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Business // Thinking Smart
David S. Chang

Avoid These Investment Tips!

In the financial industry, my goal is to see people reach their financial goals. This involves the discipline to stick to a long-term financial plan, a diversified portfolio and to pick solid investment products. But as simple as it sounds, there are quite a few things that can derail any plan. It is common for some clients to come with “hot investment tips” they heard from friends or family. They may have the best intentions in doing so, but in many cases do more to hurt than help people reach their goals.

There is nothing wrong with getting tips, being educated and learning more about what people are doing, but here are four common “tips” that you should avoid!

1) “My buddy recommended this stock (or investment product) and it is going to go through the roof. I need to invest in it now or else I will miss the huge market gains!” This is the most common tip I hear. Unfortunately, out of the 100 stock tips I have heard, almost all of them ended up losing their investment. Nothing wrong with taking the tip, but do your research and don’t make an investment decision based on emotion. Picking investment products should be part of a disciplined process that fits your goals and risk tolerance.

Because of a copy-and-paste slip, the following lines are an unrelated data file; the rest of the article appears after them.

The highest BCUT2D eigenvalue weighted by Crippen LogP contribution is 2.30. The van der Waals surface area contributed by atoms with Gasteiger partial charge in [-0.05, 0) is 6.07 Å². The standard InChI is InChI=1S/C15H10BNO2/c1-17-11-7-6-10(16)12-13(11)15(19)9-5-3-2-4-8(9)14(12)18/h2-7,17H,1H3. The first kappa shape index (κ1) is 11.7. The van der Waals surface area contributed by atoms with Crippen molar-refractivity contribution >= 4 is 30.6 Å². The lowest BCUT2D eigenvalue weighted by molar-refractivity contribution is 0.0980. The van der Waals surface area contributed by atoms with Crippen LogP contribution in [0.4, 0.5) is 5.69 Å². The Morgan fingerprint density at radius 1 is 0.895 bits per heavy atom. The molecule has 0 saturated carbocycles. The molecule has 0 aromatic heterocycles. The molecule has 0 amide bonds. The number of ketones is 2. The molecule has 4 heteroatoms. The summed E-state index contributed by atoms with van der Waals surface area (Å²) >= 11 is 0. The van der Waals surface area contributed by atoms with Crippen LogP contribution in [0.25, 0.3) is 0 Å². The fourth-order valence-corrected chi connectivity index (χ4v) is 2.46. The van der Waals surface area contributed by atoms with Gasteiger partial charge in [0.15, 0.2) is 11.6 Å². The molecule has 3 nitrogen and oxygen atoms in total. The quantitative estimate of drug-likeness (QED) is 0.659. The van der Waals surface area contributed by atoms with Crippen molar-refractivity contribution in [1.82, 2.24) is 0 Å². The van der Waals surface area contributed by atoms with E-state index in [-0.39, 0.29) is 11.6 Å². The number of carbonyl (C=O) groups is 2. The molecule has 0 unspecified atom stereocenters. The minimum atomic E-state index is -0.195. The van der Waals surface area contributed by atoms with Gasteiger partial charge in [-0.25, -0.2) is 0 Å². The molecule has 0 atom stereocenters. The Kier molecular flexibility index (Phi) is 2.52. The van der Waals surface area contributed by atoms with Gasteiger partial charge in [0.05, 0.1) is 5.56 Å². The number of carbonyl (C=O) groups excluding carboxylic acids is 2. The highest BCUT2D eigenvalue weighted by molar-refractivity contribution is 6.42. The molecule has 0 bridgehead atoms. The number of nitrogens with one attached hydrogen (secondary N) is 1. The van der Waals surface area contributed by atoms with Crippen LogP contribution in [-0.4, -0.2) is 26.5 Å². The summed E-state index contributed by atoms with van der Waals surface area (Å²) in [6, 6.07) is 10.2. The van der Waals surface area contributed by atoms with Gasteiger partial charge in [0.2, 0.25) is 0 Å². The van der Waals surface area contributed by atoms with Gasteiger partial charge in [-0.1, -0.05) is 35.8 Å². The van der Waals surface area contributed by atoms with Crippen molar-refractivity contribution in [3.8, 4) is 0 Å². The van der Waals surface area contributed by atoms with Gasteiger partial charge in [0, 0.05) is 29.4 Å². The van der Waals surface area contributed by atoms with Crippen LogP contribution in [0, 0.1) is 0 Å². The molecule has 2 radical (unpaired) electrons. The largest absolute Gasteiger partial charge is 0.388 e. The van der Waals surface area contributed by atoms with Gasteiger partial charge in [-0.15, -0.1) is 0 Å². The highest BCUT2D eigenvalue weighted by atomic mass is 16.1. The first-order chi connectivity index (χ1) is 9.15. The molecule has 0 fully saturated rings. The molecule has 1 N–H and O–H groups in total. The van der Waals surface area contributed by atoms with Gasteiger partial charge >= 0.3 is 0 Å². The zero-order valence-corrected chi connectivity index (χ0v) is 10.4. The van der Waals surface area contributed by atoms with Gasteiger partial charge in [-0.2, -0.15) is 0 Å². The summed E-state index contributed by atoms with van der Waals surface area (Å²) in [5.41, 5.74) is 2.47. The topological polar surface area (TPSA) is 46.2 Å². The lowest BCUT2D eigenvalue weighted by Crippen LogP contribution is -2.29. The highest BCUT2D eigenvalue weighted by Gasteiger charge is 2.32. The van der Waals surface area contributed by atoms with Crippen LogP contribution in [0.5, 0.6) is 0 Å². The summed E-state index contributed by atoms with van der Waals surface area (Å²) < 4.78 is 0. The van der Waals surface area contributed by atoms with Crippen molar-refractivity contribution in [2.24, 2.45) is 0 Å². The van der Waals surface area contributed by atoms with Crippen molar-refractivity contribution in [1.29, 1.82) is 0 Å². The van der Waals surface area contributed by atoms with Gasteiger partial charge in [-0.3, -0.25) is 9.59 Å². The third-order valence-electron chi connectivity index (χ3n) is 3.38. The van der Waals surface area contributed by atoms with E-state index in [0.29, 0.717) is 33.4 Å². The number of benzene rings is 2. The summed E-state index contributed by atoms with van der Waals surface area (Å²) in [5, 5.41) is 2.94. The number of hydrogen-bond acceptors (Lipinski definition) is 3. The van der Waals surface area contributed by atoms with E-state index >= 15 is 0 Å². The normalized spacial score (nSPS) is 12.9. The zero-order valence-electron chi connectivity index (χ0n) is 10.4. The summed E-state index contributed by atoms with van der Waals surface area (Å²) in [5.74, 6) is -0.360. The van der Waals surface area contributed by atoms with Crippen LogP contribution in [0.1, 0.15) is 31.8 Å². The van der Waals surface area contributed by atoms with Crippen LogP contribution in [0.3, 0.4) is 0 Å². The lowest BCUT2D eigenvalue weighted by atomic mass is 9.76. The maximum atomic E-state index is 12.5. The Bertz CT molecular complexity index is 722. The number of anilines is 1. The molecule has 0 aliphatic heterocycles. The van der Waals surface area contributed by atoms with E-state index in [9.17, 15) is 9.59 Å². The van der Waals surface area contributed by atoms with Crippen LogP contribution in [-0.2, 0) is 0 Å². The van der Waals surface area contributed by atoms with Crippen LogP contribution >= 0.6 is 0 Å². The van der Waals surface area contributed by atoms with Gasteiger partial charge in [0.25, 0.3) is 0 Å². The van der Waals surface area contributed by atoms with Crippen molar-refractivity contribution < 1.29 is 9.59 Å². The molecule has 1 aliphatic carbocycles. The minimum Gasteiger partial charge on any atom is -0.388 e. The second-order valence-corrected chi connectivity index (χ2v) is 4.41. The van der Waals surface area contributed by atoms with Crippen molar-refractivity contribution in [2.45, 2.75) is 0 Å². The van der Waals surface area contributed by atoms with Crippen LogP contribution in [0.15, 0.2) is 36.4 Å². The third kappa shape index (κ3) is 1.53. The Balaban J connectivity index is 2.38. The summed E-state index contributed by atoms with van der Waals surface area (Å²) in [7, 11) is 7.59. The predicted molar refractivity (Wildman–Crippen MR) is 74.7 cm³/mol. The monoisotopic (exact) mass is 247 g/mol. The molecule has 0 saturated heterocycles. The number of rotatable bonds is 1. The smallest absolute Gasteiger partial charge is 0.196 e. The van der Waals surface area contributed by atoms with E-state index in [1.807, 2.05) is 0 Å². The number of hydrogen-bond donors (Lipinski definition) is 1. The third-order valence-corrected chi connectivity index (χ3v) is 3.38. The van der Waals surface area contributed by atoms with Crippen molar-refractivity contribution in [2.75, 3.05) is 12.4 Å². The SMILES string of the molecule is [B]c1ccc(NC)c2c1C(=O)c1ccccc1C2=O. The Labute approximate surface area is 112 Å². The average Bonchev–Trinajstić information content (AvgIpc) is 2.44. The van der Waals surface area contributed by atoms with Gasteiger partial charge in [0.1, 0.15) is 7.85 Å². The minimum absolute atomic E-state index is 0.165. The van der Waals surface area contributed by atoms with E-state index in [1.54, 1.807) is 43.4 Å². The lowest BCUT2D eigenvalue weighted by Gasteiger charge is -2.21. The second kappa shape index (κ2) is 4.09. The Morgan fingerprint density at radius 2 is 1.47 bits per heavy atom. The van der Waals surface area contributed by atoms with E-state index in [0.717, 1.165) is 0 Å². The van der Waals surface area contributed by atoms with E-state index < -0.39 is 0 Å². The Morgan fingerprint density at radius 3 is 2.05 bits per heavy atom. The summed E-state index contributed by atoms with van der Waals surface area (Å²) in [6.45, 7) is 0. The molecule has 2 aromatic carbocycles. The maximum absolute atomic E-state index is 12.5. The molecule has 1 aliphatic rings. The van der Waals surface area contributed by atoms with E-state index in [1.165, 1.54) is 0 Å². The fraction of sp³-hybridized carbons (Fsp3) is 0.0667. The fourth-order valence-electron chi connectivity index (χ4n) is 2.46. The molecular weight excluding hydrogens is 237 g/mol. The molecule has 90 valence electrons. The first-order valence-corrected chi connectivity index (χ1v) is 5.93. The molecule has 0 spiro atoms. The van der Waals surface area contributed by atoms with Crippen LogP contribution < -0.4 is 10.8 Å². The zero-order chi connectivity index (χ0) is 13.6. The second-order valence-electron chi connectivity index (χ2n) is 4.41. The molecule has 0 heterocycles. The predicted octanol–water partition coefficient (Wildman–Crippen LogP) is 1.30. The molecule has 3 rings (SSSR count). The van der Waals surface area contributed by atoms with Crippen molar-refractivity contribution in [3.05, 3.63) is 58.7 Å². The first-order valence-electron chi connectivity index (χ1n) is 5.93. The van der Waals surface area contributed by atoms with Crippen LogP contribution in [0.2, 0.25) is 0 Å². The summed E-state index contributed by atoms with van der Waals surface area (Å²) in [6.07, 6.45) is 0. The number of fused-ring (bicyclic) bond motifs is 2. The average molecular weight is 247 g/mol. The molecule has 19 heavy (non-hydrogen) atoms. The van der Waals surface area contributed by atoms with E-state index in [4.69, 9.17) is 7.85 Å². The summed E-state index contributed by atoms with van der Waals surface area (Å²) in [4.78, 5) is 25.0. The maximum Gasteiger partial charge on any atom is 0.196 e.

2) “The market will collapse very soon” or “The market is going to come back very soon.” Many people believe they can time the stock market. Unfortunately, there is no way anyone can know when the market will crash or recover. If that was possible, Wall Street analysts (who are paid handsomely to predict the market) would have been able to prevent the 2008 crash and the problems afterward. According to studies, 80 percent of active fund managers don’t beat regular index funds. Since professionals can’t time the market, the odds are stacked even more heavily against regular investors. Day trading is a highly risky investment strategy. Staying disciplined and invested during market fluctuations is crucial to long-term growth.

3) “You should invest your money in different banks and different investment firms to be diversified.” Being diversified and not putting all your eggs in one basket is important, but this refers to investment products, not where investments are located. With the exception of FDIC insured products, it is better to have all of your investments under one roof. If you have different financial advisers, the strategy they set could offset and work against each other. Also it is easier to manage your investments with one statement, one online login, and one place to call.

4) “This investment is guaranteed to make you a profit!” This is the most dangerous one. If someone uses the word guarantee, it can be a huge red flag. There are some investments that are insured to guarantee principle such as annuities and investments backed by collateral, but no one can guarantee profit for market-based investments. Past performance does not indicate future performance – just because a stock did well last year, doesn’t mean it will do well this year.

Bottom line, no one should be responsible for your money but you.

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